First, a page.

Star Tracks: Monday, May 16, 2016 42 years, 2,191 covers and 55,436 stories from PEOPLE magazine's history for you to enjoy
- VIDEO: Why Amy Winehouse's Mom Has No Regrets: 'I Couldn't Have Done Anything Different'
- Read the Cover Story: JFK Jr.: The John We Loved
- Tom Hiddleston Attends Comic-Con After Trip Down Under with Taylor Swift
- WATCH AND SHOP: This Self Tanner Works Instantly (Then Lasts for Weeks!)
- Jackson Rathbone Introduces Daughter Presley Bowie: My Baby Girl Will Make My Son a 'Better Man'
On Newsstands Now
- Matthew McConaughey: In His Own Words
- Jessa Duggar's Wedding Album
- Brittany Maynard's Final Days
Pick up your copy on newsstands
Click here for instant access to the Digital Magazine
People Top 5
LAST UPDATE: Tuesday February 10, 2015 01:10PM EST
PEOPLE Top 5 are the most-viewed stories on the site over the past three days, updated every 60 minutes
- June 26, 1989
- Vol. 31
- No. 25
Darwin's Legacy: Has Evolution Brought Us to This?
Although he was enrolled at Oxford Polytechnic, Darwin, who grew up in London, spent much of his time with the Dangerous Sports Club at Oxford University. The youth who had failed biology proved an ace at jumping off cranes, secured only by a piece of elastic just long enough to keep him from hitting the ground. After graduation, as a publicity stunt for a rock band, Chaz, as he is called, dressed up like a turkey and jumped—unsecured—from a bridge over the Thames.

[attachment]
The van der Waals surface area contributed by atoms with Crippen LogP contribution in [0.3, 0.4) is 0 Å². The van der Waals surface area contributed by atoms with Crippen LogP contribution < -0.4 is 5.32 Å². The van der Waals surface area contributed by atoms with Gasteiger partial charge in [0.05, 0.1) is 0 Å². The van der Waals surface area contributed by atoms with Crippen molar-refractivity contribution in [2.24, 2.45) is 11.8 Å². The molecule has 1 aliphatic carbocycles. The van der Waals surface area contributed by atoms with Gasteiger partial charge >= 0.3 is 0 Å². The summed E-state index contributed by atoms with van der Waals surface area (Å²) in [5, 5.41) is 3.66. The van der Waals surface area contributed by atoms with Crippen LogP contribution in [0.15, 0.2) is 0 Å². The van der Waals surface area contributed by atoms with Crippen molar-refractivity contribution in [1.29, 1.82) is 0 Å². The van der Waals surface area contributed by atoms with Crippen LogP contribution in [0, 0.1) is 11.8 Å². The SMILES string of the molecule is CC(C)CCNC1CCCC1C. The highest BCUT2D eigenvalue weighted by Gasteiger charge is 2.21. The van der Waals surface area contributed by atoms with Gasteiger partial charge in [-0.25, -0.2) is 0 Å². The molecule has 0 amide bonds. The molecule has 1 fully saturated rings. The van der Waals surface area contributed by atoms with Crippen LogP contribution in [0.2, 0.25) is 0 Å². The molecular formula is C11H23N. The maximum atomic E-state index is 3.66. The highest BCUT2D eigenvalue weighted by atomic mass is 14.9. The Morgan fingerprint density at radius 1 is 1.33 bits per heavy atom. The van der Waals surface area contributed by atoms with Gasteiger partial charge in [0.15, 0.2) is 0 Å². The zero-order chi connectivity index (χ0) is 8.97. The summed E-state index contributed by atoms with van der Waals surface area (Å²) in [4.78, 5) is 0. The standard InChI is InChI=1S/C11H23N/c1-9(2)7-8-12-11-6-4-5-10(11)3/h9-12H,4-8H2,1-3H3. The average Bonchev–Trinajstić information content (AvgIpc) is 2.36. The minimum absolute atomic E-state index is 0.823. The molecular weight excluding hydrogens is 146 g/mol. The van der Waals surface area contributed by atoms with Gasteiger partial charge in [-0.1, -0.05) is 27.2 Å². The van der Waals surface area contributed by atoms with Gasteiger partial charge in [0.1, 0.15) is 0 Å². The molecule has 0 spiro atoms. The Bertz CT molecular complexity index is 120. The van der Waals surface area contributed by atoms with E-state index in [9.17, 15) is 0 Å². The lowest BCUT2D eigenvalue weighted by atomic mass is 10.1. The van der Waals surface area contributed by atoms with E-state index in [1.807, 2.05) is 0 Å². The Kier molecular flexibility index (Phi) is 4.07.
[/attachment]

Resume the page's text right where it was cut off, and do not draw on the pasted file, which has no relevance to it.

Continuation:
This year Darwin, 28, is taking his daredevilry to new heights. Last March he and three friends, all in tuxedos, sat down to a luncheon of cucumber sandwiches and grilled trout while dangling 250 feet above the harbor in Sydney, Australia. That was the dress rehearsal. This week Darwin is leading a party of seven friends, four mountaineers and several llamas—a group he has dubbed the Social Climbers—to the 22, 205-foot summit of Mount Huascarán in Peru. Upon arrival the group will change into formal dress (accessorized with crampons and ice axes), be seated at a suite of faux Louis XIV furniture (made of carbon fiber and foam) and begin what Darwin calls "the highest black-tie luncheon party on earth."
Darwin, who gave up his job as a TV-commercial producer in Sydney to oversee the event, says he does these things because "they're challenging and fun." But like his illustrious ancestor, he is concerned with the fate of the species: If the Peru climb goes as planned, it will raise $80,000 for Australia's National Heart Foundation.
Treat Yourself! 4 Preview Issues
The most buzzed about stars this minute!